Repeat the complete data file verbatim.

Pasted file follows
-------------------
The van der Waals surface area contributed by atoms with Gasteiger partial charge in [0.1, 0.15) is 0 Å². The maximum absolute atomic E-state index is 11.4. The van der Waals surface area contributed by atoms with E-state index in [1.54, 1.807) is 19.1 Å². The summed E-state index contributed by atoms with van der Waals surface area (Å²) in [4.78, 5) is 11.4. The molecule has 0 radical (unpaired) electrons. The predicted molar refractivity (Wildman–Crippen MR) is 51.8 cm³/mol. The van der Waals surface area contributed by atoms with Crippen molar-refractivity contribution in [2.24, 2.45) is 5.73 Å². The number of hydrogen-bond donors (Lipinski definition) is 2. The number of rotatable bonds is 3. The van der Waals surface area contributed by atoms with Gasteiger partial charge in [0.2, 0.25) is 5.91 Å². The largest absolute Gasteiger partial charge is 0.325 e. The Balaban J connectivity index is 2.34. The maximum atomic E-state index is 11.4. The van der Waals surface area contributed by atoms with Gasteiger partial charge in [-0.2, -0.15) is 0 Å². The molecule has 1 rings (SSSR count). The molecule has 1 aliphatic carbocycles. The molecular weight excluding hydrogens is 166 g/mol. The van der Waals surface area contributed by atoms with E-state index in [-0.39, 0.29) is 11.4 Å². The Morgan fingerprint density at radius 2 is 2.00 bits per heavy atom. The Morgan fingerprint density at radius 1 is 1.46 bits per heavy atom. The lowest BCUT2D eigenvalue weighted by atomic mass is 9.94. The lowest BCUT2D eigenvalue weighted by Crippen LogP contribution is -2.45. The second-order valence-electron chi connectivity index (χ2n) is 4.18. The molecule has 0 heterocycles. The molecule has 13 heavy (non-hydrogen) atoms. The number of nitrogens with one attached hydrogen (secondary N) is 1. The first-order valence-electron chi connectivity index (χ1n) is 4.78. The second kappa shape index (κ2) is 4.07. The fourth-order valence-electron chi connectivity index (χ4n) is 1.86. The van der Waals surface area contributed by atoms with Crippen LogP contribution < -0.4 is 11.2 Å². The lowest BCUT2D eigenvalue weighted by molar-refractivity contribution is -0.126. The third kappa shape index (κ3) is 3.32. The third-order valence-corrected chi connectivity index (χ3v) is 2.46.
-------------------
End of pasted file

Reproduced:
The van der Waals surface area contributed by atoms with Gasteiger partial charge in [0.1, 0.15) is 0 Å². The maximum absolute atomic E-state index is 11.4. The van der Waals surface area contributed by atoms with E-state index in [1.54, 1.807) is 19.1 Å². The summed E-state index contributed by atoms with van der Waals surface area (Å²) in [4.78, 5) is 11.4. The molecule has 0 radical (unpaired) electrons. The predicted molar refractivity (Wildman–Crippen MR) is 51.8 cm³/mol. The van der Waals surface area contributed by atoms with Crippen molar-refractivity contribution in [2.24, 2.45) is 5.73 Å². The number of hydrogen-bond donors (Lipinski definition) is 2. The number of rotatable bonds is 3. The van der Waals surface area contributed by atoms with Gasteiger partial charge in [0.2, 0.25) is 5.91 Å². The largest absolute Gasteiger partial charge is 0.325 e. The Balaban J connectivity index is 2.34. The maximum atomic E-state index is 11.4. The van der Waals surface area contributed by atoms with Gasteiger partial charge in [-0.2, -0.15) is 0 Å². The molecule has 1 rings (SSSR count). The molecule has 1 aliphatic carbocycles. The molecular weight excluding hydrogens is 166 g/mol. The van der Waals surface area contributed by atoms with E-state index in [-0.39, 0.29) is 11.4 Å². The Morgan fingerprint density at radius 2 is 2.00 bits per heavy atom. The Morgan fingerprint density at radius 1 is 1.46 bits per heavy atom. The lowest BCUT2D eigenvalue weighted by atomic mass is 9.94. The lowest BCUT2D eigenvalue weighted by Crippen LogP contribution is -2.45. The second-order valence-electron chi connectivity index (χ2n) is 4.18. The molecule has 0 heterocycles. The molecule has 13 heavy (non-hydrogen) atoms. The number of nitrogens with one attached hydrogen (secondary N) is 1. The first-order valence-electron chi connectivity index (χ1n) is 4.78. The second kappa shape index (κ2) is 4.07. The fourth-order valence-electron chi connectivity index (χ4n) is 1.86. The van der Waals surface area contributed by atoms with Crippen LogP contribution < -0.4 is 11.2 Å². The lowest BCUT2D eigenvalue weighted by molar-refractivity contribution is -0.126. The third kappa shape index (κ3) is 3.32. The third-order valence-corrected chi connectivity index (χ3v) is 2.46.